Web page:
If you want to understand the international competitive dynamics of artificial intelligence, particularly the US and China, starting with the United Nations is probably not a bad move. This week, I spoke with Irakli Beridze, the head of the Center for Artificial Intelligence and Robotics at the UN, particularly under the wing called UNICRI, the organization's crime and justice division.
Irakli was kind enough to invite me to speak at a recent event in Shanghai held by the UN and by the Shanghai Institutes for International Studies on national security, and when we were there, we talked a good deal about China's unique AI-related strengths.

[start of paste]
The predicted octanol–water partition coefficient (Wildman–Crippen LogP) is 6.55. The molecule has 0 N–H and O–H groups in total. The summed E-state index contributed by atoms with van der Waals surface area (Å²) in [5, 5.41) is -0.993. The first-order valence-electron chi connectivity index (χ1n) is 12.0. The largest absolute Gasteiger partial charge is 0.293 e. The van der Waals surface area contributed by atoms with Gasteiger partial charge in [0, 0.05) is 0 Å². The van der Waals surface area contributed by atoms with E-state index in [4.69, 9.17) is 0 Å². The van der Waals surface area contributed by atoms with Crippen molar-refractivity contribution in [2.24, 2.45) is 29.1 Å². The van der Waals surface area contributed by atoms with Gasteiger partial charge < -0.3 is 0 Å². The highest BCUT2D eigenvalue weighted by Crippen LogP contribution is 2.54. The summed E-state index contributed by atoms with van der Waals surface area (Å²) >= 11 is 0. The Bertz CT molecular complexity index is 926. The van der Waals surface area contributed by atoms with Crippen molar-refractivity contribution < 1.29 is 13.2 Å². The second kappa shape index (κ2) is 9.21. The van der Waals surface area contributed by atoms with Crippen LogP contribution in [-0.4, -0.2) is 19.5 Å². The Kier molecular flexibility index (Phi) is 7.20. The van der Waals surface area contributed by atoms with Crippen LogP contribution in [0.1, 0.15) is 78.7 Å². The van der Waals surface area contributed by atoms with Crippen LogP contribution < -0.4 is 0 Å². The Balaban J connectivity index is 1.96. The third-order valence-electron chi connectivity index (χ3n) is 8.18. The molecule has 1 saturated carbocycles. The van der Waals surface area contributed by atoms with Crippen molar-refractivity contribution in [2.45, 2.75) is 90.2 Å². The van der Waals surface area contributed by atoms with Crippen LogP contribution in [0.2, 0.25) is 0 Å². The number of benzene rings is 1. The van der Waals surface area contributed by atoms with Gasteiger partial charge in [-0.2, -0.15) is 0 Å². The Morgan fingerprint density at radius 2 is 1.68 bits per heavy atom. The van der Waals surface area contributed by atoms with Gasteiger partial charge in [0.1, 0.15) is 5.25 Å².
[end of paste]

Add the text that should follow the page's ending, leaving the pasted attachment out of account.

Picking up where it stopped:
I spoke with Irakli about the strengths of the ecosystem in China for artificial intelligence and how that stacks up against the US.
In addition, I asked Irakli about what it's going to look like to encourage more and more multilateral action. In other words, how do we get countries to be on the same page so AI doesn't become an arms race?